Aquaculture (AQ) is probably the fastest growing food-producing sector and it accounts for 50% of world’s fish food (www.FAO.org). Aquaculture takes place in coastal and inland areas and involves breeding, rearing, use of brood stock and fish harvesting. Aquaculture fulfils the need of the high demand for fish production, the value of biodiversity protection, sustainable use of sea resources, increase of efficiency and health benefit of sea-food diet. Aquatic environments impose a constant risk of exposure to disease-causing pathogens, and poor knowledge of background microbial diversity in aquatic farm leads to the emergence of possible environmental pollution and disease outbreaks.
The latter have wiped out entire populations in aquaculture farms, thus causing significant economic losses for aquaculture producers. A particular example is the human-pathogenic marine Norovirus, which is strongly correlated with water temperature, with concentrations increasing as waters warm seasonally. It can be concentrated in filter-feeding shellfish, molluscs, and especially oysters. Other examples are the WSSV (White-Spot Shrimp Virus) and Vibrio bacteria in bivalves, which pose a risk for the farmed species and human health.
Although regulations and international oversight for the aquaculture sector are in place, the standard procedures for microorganism identification often require a clinical sample (i.e. animal flesh) and they take several days to deliver results. Recently developed methods involve the use of commercial flow cytometers. These are very bulky, expensive and do not offer sufficient sample representativeness. Plus,they require experienced operators within a laboratory environment and complex sample preparation procedures. Thus, they are not an optimum solution for in-line or in situ solution or field test.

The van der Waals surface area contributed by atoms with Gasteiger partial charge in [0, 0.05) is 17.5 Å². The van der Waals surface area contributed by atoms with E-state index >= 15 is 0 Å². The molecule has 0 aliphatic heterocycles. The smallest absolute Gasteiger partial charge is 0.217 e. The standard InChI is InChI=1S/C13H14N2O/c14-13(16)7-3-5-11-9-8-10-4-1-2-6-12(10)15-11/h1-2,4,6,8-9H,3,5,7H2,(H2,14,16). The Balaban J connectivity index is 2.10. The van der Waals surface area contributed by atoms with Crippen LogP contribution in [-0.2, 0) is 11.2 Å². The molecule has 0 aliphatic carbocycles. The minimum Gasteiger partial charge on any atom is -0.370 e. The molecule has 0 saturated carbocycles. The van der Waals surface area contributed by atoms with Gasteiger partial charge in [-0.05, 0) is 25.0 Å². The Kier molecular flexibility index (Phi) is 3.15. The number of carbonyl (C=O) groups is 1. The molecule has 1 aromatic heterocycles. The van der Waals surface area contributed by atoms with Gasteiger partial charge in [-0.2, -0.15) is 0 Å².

The typical method of analysis is to use standard culture, PCR or microscopy, all laboratory methods to quantify specific bacteria with sufficient reliability to meet regulations, but such methods provide only a few millilitres for each test and take between 1 and 12 days to get the results.
Sixsenso systems offer rapid specific detection, screening and counting, of target microorganisms in water by genetic labelling and reading taking between 30 minutes and 3 hours for the enhancement of your microbiological assessment in water in two main aspects:
- Increasing the statistical relevance of the measurement by analysing several litres of water from different points of the same location, and
- Reducing the time between the sampling and test results to ensure meeting regulation compliance in real-time biosecurity operations.